From Building Blocks to Biomolecules
Simple molecules - for example sugars, amino acids and nucleotides (purine or pyrimidine [nitrogen-containing] bases joined to phosphated sugars) - can join together to form polymers.
Polymer formation is relatively easy to induce. Heating of dry organic compounds can lead to polymer formation, as can catalysis by a wide range of substances e.g. inorganic phosphates.
These compounds would initially be completely random in their structure. Polynucleotides can act as templates for further polymerisation reactions, e.g.:
A-G-G-U + nucleotide soup ->
-> A-G-G-U + U-C-C-A
* * * *
where A = adenine, C = cytosine, G = guanine, U = uracil and * represent hydrogen bonds ('weak' areas of relative negative and positive charge).
A can only link weakly with U and C with G due to the shapes of the molecules and the distribution of charge.
This process, called complementary templating, is the basis of genetic information transcription in all terrestrial organisms.
Polynucleotide chains will adopt unique three-dimensional shapes depending on their sequence. Such molecules have been demonstrated to exert catalytic activity on other molecules and the ability to copy themselves.
With time, errors would arise in the copying process, leading to new molecules being produced. Given an initial set of conditions, a group of 'replicators' would have eventually dominated the environment. One presumes the fastest, most accurate and most stable replicators prevailed.
Nucleotides are limited however in the variety of reactions they can catalyse. The potential number of amino acid polymers - proteins - is much larger, simply because there are more amino acids to choose from. [Note that even though twenty amino acids and five nucleotides make up almost all of those found in Earthly life, the number of possible amino acids and nucleotides is almost endless].
The number of possible sugar polymers [carbohydrates] is larger still. Consider this: eleven chemically distinct compounds can be created from two molecules of glucose. The variety of potential compounds is one possible explanation of how superficially similar biologies can be incompatible with each other (q.v. 'Local Biochemistry', G:T 'First In', p.68 sidebar).
It is currently thought that nucleotides came first, then proteins, then carbohydrates and fats. Any sequence is possible; the evidence for the current theory is circumstantial at best due to the distance of time, as evidence of life on Earth dates back over three billion years. Carbohydrates and fats are yet to be shown to be capable of intrinsic catalytic activity - but the science of biochemistry is still relatively young.
David Summers brought an interesting fact to my attention over on the Traveller Mailing List. Using certain types of fats, chemists have formed vesicles containing photoreactive iron compounds. When these salts capture light, a potential difference is created across the wall of the vesicle - a source of energy for early life.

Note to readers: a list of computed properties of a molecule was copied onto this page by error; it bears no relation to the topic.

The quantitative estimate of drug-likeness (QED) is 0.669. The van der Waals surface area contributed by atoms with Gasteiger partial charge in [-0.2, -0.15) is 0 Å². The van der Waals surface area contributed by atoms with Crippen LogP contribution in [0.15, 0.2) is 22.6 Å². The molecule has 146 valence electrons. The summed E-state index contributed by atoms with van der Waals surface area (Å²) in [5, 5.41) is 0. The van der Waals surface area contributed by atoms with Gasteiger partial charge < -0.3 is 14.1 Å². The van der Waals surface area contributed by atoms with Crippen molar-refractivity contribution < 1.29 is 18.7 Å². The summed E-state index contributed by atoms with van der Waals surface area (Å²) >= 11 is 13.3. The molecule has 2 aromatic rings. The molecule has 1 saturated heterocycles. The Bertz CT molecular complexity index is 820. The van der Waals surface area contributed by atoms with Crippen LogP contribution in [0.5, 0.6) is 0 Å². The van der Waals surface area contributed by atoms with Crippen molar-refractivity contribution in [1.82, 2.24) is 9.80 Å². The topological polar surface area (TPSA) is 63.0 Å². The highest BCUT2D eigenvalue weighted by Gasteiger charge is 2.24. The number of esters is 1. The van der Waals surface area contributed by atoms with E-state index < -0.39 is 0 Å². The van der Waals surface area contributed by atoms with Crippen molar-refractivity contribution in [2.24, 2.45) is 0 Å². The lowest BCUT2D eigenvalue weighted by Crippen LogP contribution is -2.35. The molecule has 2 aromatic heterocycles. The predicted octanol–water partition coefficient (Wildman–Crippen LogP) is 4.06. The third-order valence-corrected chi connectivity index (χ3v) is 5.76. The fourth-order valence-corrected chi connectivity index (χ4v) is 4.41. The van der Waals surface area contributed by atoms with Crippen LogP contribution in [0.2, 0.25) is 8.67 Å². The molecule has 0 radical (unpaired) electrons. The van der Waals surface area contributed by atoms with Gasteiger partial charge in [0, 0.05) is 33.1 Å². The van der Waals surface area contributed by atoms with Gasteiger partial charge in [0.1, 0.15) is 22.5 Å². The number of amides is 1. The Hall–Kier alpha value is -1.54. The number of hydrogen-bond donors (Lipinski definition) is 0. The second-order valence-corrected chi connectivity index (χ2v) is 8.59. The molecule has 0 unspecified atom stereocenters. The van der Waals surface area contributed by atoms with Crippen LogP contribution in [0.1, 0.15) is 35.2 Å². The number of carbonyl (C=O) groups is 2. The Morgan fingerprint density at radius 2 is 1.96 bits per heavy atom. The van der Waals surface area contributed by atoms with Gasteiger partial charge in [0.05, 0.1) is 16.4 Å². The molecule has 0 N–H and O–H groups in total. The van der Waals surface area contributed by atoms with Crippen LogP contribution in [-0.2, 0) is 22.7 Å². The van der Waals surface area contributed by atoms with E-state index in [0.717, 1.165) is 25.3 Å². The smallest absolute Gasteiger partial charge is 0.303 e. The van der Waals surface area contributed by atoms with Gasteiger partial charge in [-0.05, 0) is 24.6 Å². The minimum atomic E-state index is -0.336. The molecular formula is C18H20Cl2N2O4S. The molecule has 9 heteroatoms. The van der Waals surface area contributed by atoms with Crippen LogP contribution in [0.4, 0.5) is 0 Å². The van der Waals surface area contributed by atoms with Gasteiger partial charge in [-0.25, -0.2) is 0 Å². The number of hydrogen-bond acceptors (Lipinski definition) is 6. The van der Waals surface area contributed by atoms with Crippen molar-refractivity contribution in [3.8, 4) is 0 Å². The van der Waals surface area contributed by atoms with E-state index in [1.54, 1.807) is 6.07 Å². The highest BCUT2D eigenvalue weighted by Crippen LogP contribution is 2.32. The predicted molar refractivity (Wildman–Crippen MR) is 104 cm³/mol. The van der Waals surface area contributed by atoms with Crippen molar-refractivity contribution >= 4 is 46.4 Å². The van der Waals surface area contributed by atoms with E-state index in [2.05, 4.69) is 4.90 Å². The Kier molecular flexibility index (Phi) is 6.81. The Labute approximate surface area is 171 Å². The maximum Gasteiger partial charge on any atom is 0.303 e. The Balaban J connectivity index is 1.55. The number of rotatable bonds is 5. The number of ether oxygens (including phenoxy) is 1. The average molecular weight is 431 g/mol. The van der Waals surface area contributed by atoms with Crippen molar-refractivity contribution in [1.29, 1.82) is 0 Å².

Aside : Optical isomerism
Compounds can display optical isomerism - they rotate polarised light in different directions. The structural requirement is simple - a carbon atom linked to four different chemical groups.
Chemists group compounds into those that rotate polarised light clockwise (dextro, + or D isomers) or counterclockwise (laevo, - or L isomers).
In terrestrial life, all amino acids are L isomers. Almost all sugars are D isomers (gut membrane glucose transporters will accept L-glucose with 1% of the avidity of the D form - but most organisms can't do anything with L-glucose).
Where optical isomerism is possible, in time one form will dominate over another because to catalyse reactions with the other isomer requires more energy. This phenomenon is known as 'stereoselectivity'.
How did this situation arise?
One theory suggests that a small excess of one isomer, created by an abundance of circularly polarised light (common in star forming regions), and subsequent amplification by later chemical reactions, did the trick.
[If left alone for long enough, amino acids will revert to a mixture of both isomers (a so-called racemic mixture). This is the basis of a relatively new sample dating technique, since this process occurs at a known rate].
So with time and the right conditions, molecules capable of sophisticated stereoselective synthetic reactions are possible. 'Communities' of these chemicals represent the precursors to life as we know it. How are their energy needs met?
Metabolism : What does it mean to be an 'oxygen breather', anyway?
The sum total of the chemical reactions taking place in an organism is termed metabolism.
Reactions are of two broad types: catabolic, where energy is liberated in a series of small usable steps via the breakdown of complex molecules, and anabolic - the synthesis of complex molecules from simpler substrates, which costs energy.
In Earthly life, there are two important chemical reactions that illustrate both processes:
The (catabolic) aerobic breakdown of glucose (C6H12O6 + 6O2 -> 6CO2 + 6H2O + 3085kJ/mol glucose - 50% of the energy released is stored in the high energy phosphate bonds of 38 molecules of adenosine triphosphate, ATP ; the remainder is 'wasted' heat), and the reverse anabolic reaction, photosynthesis - this allowed the replenishment of organic molecules from atmospheric gases.
Photosynthesis is the reason why worlds have oxygen in their atmospheres. Oxygen is difficult to liberate from rocks, etc. without extensive violent geological activity.